Saturday, 29 March 2014

TACKLING LONELY MOMENTS




I have frequently felt very alone since being unwell. Losing a great deal of my independence knocked my confidence. At times, I've felt as if I've lost my identity and as a result have felt disconnected from myself and others. I've not only struggled with this feeling of isolation when actually alone in a room but also when in a room full of my favourite people.


Despite being extremely fortunate in having lots of lovely people who I know I can talk to, it has been very hard at times to shake that isolated feeling. As with most things since being ill, the more time that has passed the better I've learned to deal with the tough bits. I do still feel lonely at times but now know the things that help me to overcome it.


Here is a little list of the things that help me:


Doing something



It doesn't matter what it is. It just helps to be doing. A tiny bit of tidying up, having a wash, working out what I'd like to have for dinner, listening to an audiobook, (fantasy) online shopping, colouring in, filling in my one sentence journal, playing a silly game on my phone, taking my tablets... Anything. As long as it's not just lying down doing nothing. When I feel most alone is often when my confidence is lowest. Doing something makes me feel like I'm being a bit productive and gives me that little boost I need.


Cuddling something


My dog, Teddy, is the best for this.





Making a connection


Often what puts me off contacting someone is that I have very little energy. If I've not spoken to someone in a while, I'm not always up to a proper catch up and so would feel guilty starting a conversation that I probably couldn't manage following through fully. The longer I don't talk to someone, the less connected to them I feel which makes it even more difficult to get in touch.

I've recently decided that very little contact is better than no contact at all and have found just sending someone a quick hello text can make me feel loads better.

If real interaction is a bit challenging, finding someone new/ interesting/ inspiring to follow on social media can make me feel that much more connected to the world.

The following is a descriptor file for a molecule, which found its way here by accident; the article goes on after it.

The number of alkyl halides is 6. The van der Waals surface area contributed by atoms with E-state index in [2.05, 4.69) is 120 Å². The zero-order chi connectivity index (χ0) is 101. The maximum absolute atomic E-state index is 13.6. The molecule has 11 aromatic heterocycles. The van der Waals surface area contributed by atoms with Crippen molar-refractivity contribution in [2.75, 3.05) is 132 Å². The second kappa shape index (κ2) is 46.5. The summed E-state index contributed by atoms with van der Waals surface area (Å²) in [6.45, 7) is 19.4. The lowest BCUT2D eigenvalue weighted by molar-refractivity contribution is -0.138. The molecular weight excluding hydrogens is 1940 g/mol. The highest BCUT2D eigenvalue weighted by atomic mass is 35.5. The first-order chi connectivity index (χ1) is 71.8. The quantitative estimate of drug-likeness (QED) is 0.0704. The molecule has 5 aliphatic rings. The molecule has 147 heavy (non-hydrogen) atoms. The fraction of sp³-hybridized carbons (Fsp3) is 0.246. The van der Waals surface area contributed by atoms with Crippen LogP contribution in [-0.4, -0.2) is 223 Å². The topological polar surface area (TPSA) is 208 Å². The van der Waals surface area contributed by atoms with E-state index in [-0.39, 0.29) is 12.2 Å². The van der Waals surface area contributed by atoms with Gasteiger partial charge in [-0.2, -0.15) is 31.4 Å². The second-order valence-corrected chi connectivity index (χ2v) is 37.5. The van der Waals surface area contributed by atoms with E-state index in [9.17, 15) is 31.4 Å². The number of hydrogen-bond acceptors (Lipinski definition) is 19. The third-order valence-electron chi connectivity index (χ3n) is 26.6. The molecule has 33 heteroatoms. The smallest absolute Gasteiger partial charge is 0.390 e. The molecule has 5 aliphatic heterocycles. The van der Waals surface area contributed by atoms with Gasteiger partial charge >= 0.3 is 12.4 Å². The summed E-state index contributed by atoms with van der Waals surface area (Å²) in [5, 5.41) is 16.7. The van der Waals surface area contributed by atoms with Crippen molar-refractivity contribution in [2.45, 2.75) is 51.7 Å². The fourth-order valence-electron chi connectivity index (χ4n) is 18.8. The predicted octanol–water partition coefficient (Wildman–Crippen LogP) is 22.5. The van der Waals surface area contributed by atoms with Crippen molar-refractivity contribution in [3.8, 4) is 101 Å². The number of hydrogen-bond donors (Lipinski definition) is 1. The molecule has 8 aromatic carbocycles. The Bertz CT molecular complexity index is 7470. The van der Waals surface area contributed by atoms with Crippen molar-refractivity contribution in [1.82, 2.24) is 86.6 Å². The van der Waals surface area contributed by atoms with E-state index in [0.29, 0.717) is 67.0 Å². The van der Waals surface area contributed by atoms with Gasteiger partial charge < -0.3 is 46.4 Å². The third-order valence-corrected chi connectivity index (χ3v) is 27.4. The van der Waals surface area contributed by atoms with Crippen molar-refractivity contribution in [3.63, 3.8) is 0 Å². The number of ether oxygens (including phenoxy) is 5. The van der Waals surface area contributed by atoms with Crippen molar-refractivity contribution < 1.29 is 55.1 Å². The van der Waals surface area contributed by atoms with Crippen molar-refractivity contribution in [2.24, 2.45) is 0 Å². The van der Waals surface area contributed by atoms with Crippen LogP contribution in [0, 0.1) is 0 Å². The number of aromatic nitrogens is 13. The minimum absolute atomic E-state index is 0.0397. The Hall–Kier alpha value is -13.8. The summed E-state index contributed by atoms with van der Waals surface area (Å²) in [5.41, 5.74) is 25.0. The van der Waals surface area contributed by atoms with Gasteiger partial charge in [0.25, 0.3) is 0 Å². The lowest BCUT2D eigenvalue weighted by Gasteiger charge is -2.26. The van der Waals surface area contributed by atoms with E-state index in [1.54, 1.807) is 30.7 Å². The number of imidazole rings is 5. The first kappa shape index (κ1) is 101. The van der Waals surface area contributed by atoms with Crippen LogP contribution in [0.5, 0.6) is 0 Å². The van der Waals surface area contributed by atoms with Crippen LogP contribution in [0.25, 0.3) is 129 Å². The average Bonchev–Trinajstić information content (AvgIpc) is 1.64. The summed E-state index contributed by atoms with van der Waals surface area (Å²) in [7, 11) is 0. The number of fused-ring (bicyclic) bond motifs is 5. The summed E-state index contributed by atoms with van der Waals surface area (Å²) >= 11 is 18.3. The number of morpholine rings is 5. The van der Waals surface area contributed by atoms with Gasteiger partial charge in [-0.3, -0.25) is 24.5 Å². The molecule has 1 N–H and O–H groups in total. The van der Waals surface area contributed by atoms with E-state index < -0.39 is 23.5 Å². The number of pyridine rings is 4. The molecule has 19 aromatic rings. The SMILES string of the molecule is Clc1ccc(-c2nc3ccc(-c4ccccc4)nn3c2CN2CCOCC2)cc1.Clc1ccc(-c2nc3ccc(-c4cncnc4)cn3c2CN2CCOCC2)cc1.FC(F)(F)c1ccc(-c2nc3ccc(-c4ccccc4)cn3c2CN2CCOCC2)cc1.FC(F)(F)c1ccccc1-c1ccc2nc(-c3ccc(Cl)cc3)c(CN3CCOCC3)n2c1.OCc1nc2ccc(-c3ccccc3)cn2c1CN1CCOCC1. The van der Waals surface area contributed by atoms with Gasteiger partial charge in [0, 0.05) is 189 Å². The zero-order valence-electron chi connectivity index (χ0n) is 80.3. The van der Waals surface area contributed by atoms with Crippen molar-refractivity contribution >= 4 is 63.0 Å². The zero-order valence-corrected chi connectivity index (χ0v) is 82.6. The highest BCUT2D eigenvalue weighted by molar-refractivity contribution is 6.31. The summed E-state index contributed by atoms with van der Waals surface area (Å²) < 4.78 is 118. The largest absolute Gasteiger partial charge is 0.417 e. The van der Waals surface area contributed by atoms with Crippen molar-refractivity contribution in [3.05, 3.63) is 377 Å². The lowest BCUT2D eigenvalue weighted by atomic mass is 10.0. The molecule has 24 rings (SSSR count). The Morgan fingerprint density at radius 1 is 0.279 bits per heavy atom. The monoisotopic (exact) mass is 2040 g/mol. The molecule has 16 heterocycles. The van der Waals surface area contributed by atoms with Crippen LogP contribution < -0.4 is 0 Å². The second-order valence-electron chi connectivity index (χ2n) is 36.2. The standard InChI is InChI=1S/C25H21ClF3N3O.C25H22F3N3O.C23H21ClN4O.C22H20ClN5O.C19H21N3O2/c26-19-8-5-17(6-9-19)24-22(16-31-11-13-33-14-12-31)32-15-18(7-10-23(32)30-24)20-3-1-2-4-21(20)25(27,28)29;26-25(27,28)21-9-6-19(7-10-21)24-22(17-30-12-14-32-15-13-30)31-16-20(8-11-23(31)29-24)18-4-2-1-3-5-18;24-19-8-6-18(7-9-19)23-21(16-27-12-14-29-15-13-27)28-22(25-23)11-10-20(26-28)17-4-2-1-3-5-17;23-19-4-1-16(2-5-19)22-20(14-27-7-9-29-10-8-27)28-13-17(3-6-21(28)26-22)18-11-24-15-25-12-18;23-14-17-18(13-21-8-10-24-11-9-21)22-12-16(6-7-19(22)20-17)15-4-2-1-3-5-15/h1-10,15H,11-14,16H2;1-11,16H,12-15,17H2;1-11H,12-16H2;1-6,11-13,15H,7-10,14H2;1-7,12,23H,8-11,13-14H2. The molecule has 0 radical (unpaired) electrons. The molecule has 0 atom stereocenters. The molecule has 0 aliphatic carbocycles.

Getting off Facebook


If I'm feeling a bit lonely, spending time scrolling through Facebook can make me feel so much more so. It's all too easy to think everybody but me is having a wonderful time every second of the day while I am not able to do much. Of course I know in reality that this is not the case and I am genuinely happy to see friends having a good time. It's just hard sometimes not to feel envious when I see pictures of other people out and about doing things I'd love to be able to do but can't.




Telling someone how I'm feeling


It seems silly that just saying 'I'm feeling lonely' out loud can make a difference but it definitely does. Being able to be that open with someone (even if it is my dog) and share whats going on in my head seems to automatically remind me that I'm not actually alone. I know that some people find it useful to write down their feelings. I haven't actually tried this but would definitely consider it in the future.


Doing something nice for someone


Writing a friendly note, buying/making a present or letting someone know I'm thinking of them always seems to help.




Have you experienced that lonely feeling? What helps you when you feel like that?

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4 comments

  1. Your blog is definitely an interesting read. I know people who have illnesses/conditions and they hide away which is their right, but you've gone ahead and written this which is fantastic.

    But even being out in the real wide world (like my daily commute on a bus) can be quite a lonely event too, one thing that I use to get through the day is a tonne of reading on current affairs.

    Would you ever consider returning home?

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    1. Thanks so much for the feedback about my blog, it is very much appreciated!
      Sorry to hear you've experienced that lonely feeling too... it creeps up on the best of us I think! Reading current affairs is a great way to get through those moments. I will think of your comment next time I'm feeling a little isolated and give it ago :)
      I think we would consider moving home at some point but for the time being are happy to stay here. The Isle of Lewis is beautiful and if I'm having a good day and am able to get out to a beach or something I can't think of anywhere I'd rather be!

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  2. I often feel exactly the same. I wrote a post yesterday about how blogging has really helped me, I'm able to meet people online and it gives me a sense of still being in touch with the real world. I don't have facebook though, as it used to really depress me! Instead I opt for IG and of course blogs as I find them to be much more positive and IG isn't as in your face as a full facebook album full of fun.
    Dogs and pets should be compulsory for ill people!

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    1. I read your post about how blogging has helped you and thought it was lovely. It inspired me to read the blogs of others and work a little more on my own. The responses through social media from other sufferers of chronic illness have been so kind and understanding. I completely get that sense of still being in touch with the real world from it too :)

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